Kindle, 6″ E Ink Display, Wi-Fi – Includes Special Offers (Black)

The all-new Kindle – small, light, and perfect for reading. Enjoy 15% faster page turns, new darker fonts for easier reading, and new parental controls. Kindle reads like paper with no glare, even in bright sunlight, and holds over 1,000 books so you can take your library wherever you go.

Product Features

  • Reads like real paper with no glare, even in bright sunlight
  • Weighs less than 6 ounces – lighter than a paperback and fits in your pocket
  • Up to one-month battery life on a single charge
  • Download books in 60 seconds with built-in Wi-Fi – holds over 1,000 books

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3 Responses to Kindle, 6″ E Ink Display, Wi-Fi – Includes Special Offers (Black)

  1. L. Kirk "Crabseye"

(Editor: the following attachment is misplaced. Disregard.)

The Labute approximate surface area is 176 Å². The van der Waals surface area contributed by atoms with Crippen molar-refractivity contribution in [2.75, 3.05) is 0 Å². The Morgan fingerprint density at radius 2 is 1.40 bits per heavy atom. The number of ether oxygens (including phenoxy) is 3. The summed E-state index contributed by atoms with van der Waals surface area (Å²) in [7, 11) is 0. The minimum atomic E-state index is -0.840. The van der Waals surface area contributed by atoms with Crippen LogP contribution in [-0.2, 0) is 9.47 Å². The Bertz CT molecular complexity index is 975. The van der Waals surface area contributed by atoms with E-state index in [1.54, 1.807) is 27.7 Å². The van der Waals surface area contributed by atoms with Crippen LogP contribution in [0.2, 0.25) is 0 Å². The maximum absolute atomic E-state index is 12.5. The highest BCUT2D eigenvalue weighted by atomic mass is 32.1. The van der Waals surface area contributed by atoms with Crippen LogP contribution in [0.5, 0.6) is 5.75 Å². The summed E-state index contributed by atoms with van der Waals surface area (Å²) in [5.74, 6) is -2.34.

New Kindle Buyer? Thinking about Nook? Read on … I got my first Kindle. This is a nice ebook reader. I’m going to jump right in and tell you what I found to be its Pros and Cons. Then I’m going to tell how it compares to its biggest competitor, the Barnes & Noble Nook Simple Touch.Kindle’s Pros:Great Screen: Many people do not find LCDs hard to read on (e.g. smartphones, tablets, Kindle Fire, Nook Color, etc.), but virtually everyone will find E-Ink easier to read, any time of day. Especially the newest E-Ink Pearl displays. They simply look like paper and ink. I have never experienced any eye strain reading E-Ink book readers, but I have with LCD based phone/tablet screens.Thin and Lightweight: This Kindle is thinner than any paperback and lighter too. This makes it very easy to hold in a sitting position, and for long periods too. It also makes it easy to transport in a purse, backpack, or messenger bag (or in luggage for traveling). Many people like to take a few books when travelling, and this Kindle lets you take as many as you want and adds virtually nothing to your travel burden.Good Value: Even without a touchscreen, the Kindle is a good value. It is a well-made product, it offers cloud storage of your books (and well it should, since it offers no ability to expand storage capacity with an add-in microSD card), the screen is excellent, Amazon is a dogged competitor in book pricing. The Kindle 4 is the best value of Amazon’s E-Ink readers. Some may be tempted to get the version with the built-in light. If you can afford it, sure, go ahead. But let me point out you don’t have to spend $20 for a fancy-schmancy book light. Your local dollar store has them for … wait for it … a buck. They work perfectly well to light the screen, don’t suck down your Kindle’s battery, and best of all, don’t add $50 to the price of the Kindle.Amazon Customer Support: I’ve dealt with Amazon for years, and they have always done the right thing in terms of customer service when I have had issues with products or deliveries.Kindle Lending Library for Prime Members: Prime members get their own library. That’s a great benefit to them. I’m an “adjunct” Prime member, though, so I don’t get to benefit from it, but it’s great for primary Prime members.Library Support: I was happy to see Amazon join the program for Overdrive and public library ebook lending. This is such a huge benefit to everyone who has ebook readers. Especially people on fixed incomes, who like ebook readers for the ability to change font sizes, and love them for the ability to borrow library books.MicroUSB Port for USB Charging: Good call for Amazon to support the universal USB standard for charging. You can charge from a computer USB port, an AC adapter, car charger, etc. Don’t worry about buying one: if you have a smartphone (other than apple) or Bluetooth device that came with a microUSB cable charger, it will do the job.Parental Controls: Another good choice for Amazon to implement parental controls, where they can restrict access to the Kindle’s web browser, store, and archived items.Long Battery Life: I couldn’t even put a dent in the battery gauge using the Kindle for several days, for several hours a day.Excellent Highlighting and Notes Features: I really liked the highlighting and notation capabilities, and that I can access the highlights both in book and from the home screen. You can also choose to show highlights and notes by other users (general population), or by a selection of Amazon users you follow.Cons:No Touchscreen: Yes, I know they offer a touchscreen model. But they charge a bunch more for it. Their main competitor offers touchscreen in their most basic model, for only a few dollars more (don’t let the $99 list price fool you … the Simple Touch is usually available for 10 bux more than the Kindle).No Expandable Storage: Personally, I like to add free books from Project Gutenberg to my ebook reader. I can add thousands, with graphics, if I can add a microSD card for storage. However, Amazon chooses not to include that feature.Not Easy to Hold Laying Down: For those of you who like to read in bed (that’s where I do all my book reading), the Kindle 4 is not very easy to hold and be able to turn pages. The front bezel is slippery plastic and thin, so it’s hard to grip one-handed. But if you manage to, it’s nigh impossible to hit the page turn buttons. Most of the time, I found I had to let the bottom edge rest on my belly, hold it upright with one hand, and reach down with the other hand to turn pages. Sometimes I think products are designed and tested by people who just sit in their cubicles and never try the products in real-life situations. The ads show people sitting on the beach reading. Sure, pretty easy to hold the thing in that position. But try laying down! That’s how real people read…